Cocoa Exports From Indonesia Seen Lowest Since ‘01 on Grind

Cocoa bean exports from Indonesia, the largest producer after Ivory Coast and Ghana, will decline for the fourth straight year to the lowest in more than a decade on increased demand from local grinders, a growers’ group said.

Exports may tumble as much as 26 percent to 100,000 metric tons this year, according to Dakhri Sanusi, secretary-general of the Indonesian Cocoa Association. Shipments were 210,067 tons in 2011, 432,427 tons in 2010 and 439,305 tons in 2009, data from the group showed. A total of 100,000 tons would be the smallest amount since at least 2001, when the group’s data series begins.

Reduced supplies from Indonesia may help to halt the 18 percent drop in prices of the chocolate ingredient in New York since September, when it surged to a 10-month high. World demand may outstrip supply by 88,000 tons in 2012-2013, according to an estimate from Rabobank International, and Macquarie Group Ltd. forecasts rising average quarterly prices throughout 2013.

“Local processing capacity is increasing because of new investment and upgrades by existing grinders,” Sanusi said in a telephone interview from Kolaka, Southeast Sulawesi, today. Grinding was about 300,000 tons last year, up from 250,000 tons in 2011, he said.

Cocoa for March delivery rose 0.6 percent to $2,226 a ton by 6:00 a.m. on the ICE Futures U.S. Cocoa will average $2,300 in the first quarter and $2,400 in the following three months as sales from Ivory Coast and Ghana drop, Macquarie’s Kona Haque said Jan. 17. Prices will average $2,450 in the third quarter and $2,550 in the fourth, she said.

Declining Stockpiles

Grinding in Malaysia, Singapore and Indonesia climbed 3.6 percent to 606,622 tons in 2012, the Cocoa Association of Asia said Jan. 21. Inventories with a valid grading certificate in warehouses monitored by NYSE Liffe were 43,020 tons as of Jan. 7, down more than 50 percent in the past year and the lowest since 2003.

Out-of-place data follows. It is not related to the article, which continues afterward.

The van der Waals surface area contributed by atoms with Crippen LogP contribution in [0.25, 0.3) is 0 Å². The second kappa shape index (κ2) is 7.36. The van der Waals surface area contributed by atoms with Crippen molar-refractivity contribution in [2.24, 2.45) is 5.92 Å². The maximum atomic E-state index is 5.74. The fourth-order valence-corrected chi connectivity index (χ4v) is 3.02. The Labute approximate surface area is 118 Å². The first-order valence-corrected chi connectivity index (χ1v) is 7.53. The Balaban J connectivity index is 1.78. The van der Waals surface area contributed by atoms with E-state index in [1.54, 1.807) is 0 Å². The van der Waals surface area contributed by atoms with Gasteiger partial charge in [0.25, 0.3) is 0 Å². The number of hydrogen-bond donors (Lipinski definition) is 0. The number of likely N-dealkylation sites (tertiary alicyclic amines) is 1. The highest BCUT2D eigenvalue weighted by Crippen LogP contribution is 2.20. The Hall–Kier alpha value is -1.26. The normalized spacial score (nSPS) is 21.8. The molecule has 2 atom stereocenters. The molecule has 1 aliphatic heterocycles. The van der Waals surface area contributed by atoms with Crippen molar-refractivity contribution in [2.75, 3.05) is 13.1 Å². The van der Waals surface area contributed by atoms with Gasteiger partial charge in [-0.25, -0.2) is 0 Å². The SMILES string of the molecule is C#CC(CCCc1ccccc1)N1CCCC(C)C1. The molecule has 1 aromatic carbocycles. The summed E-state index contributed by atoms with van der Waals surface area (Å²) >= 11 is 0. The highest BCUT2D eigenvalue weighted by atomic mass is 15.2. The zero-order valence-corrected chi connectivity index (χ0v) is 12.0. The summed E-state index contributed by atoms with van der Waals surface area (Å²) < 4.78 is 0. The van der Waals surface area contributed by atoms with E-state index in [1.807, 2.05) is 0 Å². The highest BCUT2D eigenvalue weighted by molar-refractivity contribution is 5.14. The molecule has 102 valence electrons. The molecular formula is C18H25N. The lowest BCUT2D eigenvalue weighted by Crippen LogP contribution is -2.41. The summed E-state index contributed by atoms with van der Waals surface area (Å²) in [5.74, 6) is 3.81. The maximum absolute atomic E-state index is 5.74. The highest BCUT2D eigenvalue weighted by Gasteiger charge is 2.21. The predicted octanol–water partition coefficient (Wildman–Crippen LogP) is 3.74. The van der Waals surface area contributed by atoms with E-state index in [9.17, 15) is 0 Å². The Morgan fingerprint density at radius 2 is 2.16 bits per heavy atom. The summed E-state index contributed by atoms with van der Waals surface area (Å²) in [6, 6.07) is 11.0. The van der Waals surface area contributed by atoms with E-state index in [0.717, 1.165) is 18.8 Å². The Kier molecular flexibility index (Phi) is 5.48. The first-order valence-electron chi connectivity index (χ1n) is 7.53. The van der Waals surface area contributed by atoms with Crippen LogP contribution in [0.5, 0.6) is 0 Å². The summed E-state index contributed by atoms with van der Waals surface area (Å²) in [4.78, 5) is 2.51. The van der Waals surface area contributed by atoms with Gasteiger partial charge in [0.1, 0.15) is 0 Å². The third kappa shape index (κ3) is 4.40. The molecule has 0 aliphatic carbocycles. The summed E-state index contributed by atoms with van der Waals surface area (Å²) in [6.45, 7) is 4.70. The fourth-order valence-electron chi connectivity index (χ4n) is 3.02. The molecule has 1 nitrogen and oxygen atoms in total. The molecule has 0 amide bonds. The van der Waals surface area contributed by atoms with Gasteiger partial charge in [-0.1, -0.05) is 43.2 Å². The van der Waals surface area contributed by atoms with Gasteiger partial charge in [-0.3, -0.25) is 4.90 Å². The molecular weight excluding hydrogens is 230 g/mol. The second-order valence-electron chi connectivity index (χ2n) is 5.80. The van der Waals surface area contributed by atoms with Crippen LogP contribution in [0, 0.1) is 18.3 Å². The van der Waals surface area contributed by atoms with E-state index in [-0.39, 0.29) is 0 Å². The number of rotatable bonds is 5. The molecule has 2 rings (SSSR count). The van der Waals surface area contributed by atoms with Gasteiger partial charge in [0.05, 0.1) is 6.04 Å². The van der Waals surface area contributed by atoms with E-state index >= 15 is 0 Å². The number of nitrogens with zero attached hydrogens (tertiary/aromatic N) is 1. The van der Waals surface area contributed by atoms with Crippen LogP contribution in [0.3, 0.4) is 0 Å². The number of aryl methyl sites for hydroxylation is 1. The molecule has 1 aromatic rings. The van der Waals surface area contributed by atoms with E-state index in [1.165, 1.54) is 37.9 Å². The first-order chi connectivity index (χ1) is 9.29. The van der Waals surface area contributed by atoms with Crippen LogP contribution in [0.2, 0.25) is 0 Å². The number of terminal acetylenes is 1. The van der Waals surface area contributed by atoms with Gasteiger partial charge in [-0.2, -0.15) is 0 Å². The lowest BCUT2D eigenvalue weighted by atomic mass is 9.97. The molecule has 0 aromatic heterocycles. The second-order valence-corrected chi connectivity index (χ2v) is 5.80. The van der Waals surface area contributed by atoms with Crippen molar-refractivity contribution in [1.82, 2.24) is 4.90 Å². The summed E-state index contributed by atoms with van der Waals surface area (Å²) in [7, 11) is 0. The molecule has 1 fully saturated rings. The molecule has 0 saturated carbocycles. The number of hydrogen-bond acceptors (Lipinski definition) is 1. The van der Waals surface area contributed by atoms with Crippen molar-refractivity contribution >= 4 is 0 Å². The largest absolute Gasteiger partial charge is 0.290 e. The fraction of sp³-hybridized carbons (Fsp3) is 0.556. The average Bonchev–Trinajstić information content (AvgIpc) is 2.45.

Harvesting in Sulawesi island, the country’s main producing region, may be delayed by one or two months from the normal start in May because of heavy rain, Sanusi said. Nationwide output may be unchanged at about 450,000 tons this year, he said.

“It’s hard to expect higher production this year, with the extreme weather that may be disrupting flowering and blossoming,” Sanusi said. “Bean quality will be affected too if the weather is too wet. If we can match last year’s output under these conditions, that’s good enough for us.”

Production growth may also be stagnant because of low yields from aging trees and poor farming practices by small, traditional farmers, he said. Indonesia has about 1.5 million hectares (3.7 million acres) of cocoa plantations and more than half were planted more than 20 years ago, Sanusi said.

Bad weather with high-intensity rain will occur in most parts of Indonesia during the peak rainy season, which may run until mid-February, the Meteorology, Geophysics and Climatology Agency said Jan. 16. Heavy rains caused flooding in the capital, Jakarta, last week, claiming 20 lives and forcing about 46,000 people to seek refuge away from their home.

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